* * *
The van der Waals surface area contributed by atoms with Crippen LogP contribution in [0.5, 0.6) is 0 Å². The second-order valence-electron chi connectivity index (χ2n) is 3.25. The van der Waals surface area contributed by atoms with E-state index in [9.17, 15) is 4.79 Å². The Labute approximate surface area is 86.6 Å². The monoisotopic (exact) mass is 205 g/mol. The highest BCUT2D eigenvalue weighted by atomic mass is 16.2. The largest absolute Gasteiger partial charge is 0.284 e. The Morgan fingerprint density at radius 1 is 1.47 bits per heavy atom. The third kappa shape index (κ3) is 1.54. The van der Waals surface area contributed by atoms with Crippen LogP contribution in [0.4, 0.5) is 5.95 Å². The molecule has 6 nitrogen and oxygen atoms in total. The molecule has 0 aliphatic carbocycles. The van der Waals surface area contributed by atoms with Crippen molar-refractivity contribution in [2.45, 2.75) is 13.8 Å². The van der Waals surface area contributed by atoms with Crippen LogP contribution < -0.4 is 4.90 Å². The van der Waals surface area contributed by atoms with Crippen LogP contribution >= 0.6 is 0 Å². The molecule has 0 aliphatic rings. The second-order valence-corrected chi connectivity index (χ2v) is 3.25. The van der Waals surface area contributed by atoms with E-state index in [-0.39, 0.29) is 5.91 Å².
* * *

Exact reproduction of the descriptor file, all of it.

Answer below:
The van der Waals surface area contributed by atoms with Crippen LogP contribution in [0.5, 0.6) is 0 Å². The second-order valence-electron chi connectivity index (χ2n) is 3.25. The van der Waals surface area contributed by atoms with E-state index in [9.17, 15) is 4.79 Å². The Labute approximate surface area is 86.6 Å². The monoisotopic (exact) mass is 205 g/mol. The highest BCUT2D eigenvalue weighted by atomic mass is 16.2. The largest absolute Gasteiger partial charge is 0.284 e. The Morgan fingerprint density at radius 1 is 1.47 bits per heavy atom. The third kappa shape index (κ3) is 1.54. The van der Waals surface area contributed by atoms with Crippen LogP contribution in [0.4, 0.5) is 5.95 Å². The molecule has 6 nitrogen and oxygen atoms in total. The molecule has 0 aliphatic carbocycles. The van der Waals surface area contributed by atoms with Crippen molar-refractivity contribution in [2.45, 2.75) is 13.8 Å². The van der Waals surface area contributed by atoms with Crippen LogP contribution < -0.4 is 4.90 Å². The van der Waals surface area contributed by atoms with Crippen LogP contribution >= 0.6 is 0 Å². The molecule has 0 aliphatic rings. The second-order valence-corrected chi connectivity index (χ2v) is 3.25. The van der Waals surface area contributed by atoms with E-state index in [-0.39, 0.29) is 5.91 Å².